Dispatch from Guantanamo: Military Commissions, in Fits and StartsFebruary 13, 2013
This assignment was supposed to fulfill a career-long dream. In the ten years I have been employed by Amnesty International USA in research, the opportunity to travel to Guantánamo Bay, Cuba to observe military commission proceedings against the detainees charged with leading involvement in the September 11th terrorist attacks was something I always wanted to experience firsthand.
I flew down to this US Naval station on the southeast edge of Cuba and I arrived Sunday evening just in time to gain my first experience of the ever-changing world of military commission justice when the press briefing rules were amended at the last minute to prevent observers from attending the opening press briefing by the defense and prosecution counsels.
As a human rights researcher, I somewhat knew what to expect. However as an attorney, this morning threw me a relative curveball, even from a military commission process which is now in its third incarnation with multiple legal challenges and stoppages in the past 12 years. Even though I am used to the ups and downs of trial observation, as Monday’s proceedings began I could feel my anticipation growing while seated in the gallery. I would not say “courtroom” since the physical courtroom is separated from us by a thick glass window while we watch what is happening before us on a television set to a 40-second time delay, with members of the armed services watching us in the gallery on one side while others watch the aptly named “permanent residents” of the island, such as Khalid Shaikh Mohammad, on the other.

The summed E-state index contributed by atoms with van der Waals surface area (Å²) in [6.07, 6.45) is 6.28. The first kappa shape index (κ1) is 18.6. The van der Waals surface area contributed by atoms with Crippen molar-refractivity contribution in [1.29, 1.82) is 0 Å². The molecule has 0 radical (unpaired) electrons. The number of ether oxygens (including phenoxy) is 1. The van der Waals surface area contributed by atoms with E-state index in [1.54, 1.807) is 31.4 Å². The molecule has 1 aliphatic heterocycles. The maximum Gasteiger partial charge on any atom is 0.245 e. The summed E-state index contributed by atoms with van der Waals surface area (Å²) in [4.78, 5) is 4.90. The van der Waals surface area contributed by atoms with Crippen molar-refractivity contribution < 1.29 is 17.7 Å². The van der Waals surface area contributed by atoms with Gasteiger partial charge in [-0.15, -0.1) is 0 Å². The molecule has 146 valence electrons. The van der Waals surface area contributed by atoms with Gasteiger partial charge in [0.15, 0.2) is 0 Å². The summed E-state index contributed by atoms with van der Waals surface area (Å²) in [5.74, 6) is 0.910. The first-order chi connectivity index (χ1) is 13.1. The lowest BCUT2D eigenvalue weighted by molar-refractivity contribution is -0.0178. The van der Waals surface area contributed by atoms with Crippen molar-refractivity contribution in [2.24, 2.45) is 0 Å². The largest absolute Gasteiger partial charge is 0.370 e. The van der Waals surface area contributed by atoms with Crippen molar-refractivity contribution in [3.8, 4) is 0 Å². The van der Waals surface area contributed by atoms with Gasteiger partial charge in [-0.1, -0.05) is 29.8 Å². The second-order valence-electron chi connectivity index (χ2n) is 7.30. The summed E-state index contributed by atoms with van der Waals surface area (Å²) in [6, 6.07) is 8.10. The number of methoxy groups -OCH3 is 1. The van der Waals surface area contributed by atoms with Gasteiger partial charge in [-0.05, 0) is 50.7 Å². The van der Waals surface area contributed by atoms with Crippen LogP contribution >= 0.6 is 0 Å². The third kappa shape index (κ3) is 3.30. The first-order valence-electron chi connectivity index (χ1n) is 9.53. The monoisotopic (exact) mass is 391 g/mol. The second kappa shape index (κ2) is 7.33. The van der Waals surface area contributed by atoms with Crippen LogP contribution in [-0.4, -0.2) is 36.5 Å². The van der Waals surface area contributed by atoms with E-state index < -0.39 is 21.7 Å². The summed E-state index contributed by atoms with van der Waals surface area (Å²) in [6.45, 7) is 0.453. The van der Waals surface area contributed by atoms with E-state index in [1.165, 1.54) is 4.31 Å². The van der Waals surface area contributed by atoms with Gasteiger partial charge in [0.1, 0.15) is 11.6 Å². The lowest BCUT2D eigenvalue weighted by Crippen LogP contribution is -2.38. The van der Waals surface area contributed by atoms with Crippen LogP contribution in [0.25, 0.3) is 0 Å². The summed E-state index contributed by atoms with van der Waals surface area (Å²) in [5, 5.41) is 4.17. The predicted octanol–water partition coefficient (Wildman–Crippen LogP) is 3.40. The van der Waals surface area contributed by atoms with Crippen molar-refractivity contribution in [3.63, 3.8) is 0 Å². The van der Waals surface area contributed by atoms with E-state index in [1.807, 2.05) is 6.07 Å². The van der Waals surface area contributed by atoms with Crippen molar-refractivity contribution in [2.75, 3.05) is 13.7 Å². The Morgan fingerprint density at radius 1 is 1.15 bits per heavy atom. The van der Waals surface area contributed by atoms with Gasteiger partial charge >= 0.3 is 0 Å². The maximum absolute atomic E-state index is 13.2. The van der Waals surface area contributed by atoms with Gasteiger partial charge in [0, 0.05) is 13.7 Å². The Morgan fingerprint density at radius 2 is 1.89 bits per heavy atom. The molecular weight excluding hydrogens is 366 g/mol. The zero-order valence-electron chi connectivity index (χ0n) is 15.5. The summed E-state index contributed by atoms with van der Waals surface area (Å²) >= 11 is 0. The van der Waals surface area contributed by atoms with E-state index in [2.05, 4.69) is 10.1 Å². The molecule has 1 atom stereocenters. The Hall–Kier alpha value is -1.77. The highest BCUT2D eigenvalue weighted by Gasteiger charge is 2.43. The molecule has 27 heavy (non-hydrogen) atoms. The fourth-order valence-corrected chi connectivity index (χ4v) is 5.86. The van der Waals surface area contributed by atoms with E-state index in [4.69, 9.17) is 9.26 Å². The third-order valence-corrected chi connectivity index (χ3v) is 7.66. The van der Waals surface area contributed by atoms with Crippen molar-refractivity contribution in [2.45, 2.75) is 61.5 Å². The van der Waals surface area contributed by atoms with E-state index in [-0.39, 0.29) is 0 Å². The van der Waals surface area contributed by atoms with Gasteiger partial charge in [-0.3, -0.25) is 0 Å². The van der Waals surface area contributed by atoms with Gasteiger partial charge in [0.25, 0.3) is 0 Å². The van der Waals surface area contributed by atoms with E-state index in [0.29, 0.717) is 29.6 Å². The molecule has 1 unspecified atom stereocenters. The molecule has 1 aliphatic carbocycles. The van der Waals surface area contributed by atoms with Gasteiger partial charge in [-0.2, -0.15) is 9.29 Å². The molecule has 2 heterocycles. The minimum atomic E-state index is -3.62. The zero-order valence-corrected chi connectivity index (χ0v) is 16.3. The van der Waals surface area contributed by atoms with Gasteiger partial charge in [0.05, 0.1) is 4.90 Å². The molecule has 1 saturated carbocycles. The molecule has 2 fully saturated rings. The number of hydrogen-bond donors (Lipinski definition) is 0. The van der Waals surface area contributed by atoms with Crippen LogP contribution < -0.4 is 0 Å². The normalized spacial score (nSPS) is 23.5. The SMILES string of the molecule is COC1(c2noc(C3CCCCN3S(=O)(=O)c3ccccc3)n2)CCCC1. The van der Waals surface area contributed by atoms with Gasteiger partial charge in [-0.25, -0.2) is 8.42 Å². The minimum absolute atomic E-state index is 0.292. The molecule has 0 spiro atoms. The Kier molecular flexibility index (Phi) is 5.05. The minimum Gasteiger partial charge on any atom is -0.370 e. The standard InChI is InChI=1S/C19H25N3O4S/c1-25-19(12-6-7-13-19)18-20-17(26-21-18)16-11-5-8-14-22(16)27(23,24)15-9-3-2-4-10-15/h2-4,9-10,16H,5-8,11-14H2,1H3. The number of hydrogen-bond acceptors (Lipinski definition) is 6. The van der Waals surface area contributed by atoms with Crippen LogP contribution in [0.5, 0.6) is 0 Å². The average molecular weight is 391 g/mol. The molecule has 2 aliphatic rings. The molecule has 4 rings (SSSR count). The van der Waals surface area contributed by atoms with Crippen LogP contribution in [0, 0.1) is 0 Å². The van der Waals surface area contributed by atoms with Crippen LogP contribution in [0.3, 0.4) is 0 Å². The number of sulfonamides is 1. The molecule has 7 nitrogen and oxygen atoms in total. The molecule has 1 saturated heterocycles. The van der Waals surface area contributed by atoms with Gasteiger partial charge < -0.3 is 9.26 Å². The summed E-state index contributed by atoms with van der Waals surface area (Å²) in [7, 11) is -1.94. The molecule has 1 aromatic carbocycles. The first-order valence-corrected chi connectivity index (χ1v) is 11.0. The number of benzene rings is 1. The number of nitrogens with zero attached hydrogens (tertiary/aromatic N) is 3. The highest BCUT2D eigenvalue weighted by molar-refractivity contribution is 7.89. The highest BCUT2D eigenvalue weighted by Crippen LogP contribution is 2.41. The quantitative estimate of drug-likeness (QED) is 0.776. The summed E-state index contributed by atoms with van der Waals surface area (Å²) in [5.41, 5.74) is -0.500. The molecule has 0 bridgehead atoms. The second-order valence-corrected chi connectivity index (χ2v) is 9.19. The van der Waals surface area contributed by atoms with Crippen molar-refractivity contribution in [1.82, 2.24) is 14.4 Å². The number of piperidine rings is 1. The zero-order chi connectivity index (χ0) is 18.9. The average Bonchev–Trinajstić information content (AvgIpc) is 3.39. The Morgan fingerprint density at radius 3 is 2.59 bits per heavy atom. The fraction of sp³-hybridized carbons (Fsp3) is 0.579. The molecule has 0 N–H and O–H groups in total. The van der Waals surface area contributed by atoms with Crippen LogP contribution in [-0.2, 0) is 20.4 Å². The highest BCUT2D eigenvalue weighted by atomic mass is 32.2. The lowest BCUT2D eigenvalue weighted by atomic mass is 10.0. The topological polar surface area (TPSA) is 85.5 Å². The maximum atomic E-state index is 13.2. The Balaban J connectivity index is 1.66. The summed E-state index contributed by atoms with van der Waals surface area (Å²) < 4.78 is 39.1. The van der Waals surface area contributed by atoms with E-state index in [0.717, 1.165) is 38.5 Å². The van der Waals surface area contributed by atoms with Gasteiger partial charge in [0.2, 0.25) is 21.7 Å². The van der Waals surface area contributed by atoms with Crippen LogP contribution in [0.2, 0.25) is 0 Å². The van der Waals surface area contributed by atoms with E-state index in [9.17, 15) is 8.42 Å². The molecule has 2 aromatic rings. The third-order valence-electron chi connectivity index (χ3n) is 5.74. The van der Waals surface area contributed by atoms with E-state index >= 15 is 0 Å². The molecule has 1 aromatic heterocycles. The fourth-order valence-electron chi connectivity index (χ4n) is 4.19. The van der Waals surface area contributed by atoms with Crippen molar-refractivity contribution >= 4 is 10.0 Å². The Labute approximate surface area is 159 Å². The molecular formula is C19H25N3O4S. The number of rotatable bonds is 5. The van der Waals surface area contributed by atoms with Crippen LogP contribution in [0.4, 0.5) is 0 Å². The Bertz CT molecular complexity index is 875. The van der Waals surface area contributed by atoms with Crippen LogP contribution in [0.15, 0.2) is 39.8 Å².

The proceedings began promptly at 9:00 am. In terms of starting on time, if anything, military justice on Guantánamo is a more efficient process than what I’ve seen on the US mainland… and the arguments on a motion by the defense moved fast and furious. An attorney for Walid bin Attash and the military judge began with a repartee about the quality of the food at the Galley on the base, with other members of the defense and prosecution weighing in with such descriptions as “terrible” to “great” to “excellent”. Two out of three attorneys approve — the military chefs would have been proud.
This culinary discussion was interrupted by the defense attorneys’ arguments that their attorney-client privileges and confidentiality were at issue because the 27 microphones in the courtroom were picking up and recording their private, side conversations while the areas in Camp Echo that are used for attorney-client meetings were potentially being eavesdropped by some other governmental agency(ies). After 70 minutes, the judge granted the defense motion for a recess until tomorrow morning.
My time spent viewing the unrestricted areas of the base on Sunday when I could view from afar the detention camp where the remaining Uighur detainees are still held, and attending a hearing which lasted 70 minutes, only serve to remind me of the obvious. This is not justice. This military commission system is no way to lawfully and fairly try the individuals responsible for any crime, let alone 9/11. And it is galling to consider that from day one, the ordinary US federal courts, with the capacity and experience to prosecute terrorism cases, have been available and open for business…
I suppose it could be said that at least these defendants have pre-trial hearings to break up the monotony of their detention. Unlike others, like Shaker Aamer, who sits in his cell, stranded in limbo, a “permanent resident” who has long been “approved for transfer” by the US authorities but is today approaching his 11th anniversary in detention at Guantánamo.
Enough is enough. What I have seen on this trip so far only serves to reconfirm my belief in the calls of Amnesty International: End the detentions lawfully. Try those who can be charged for crimes recognized under international law in proceedings that meet fair trial standards in the United States. Release those who cannot be charged to countries that will respect their human rights or into the USA. And close this detention facility once and for all.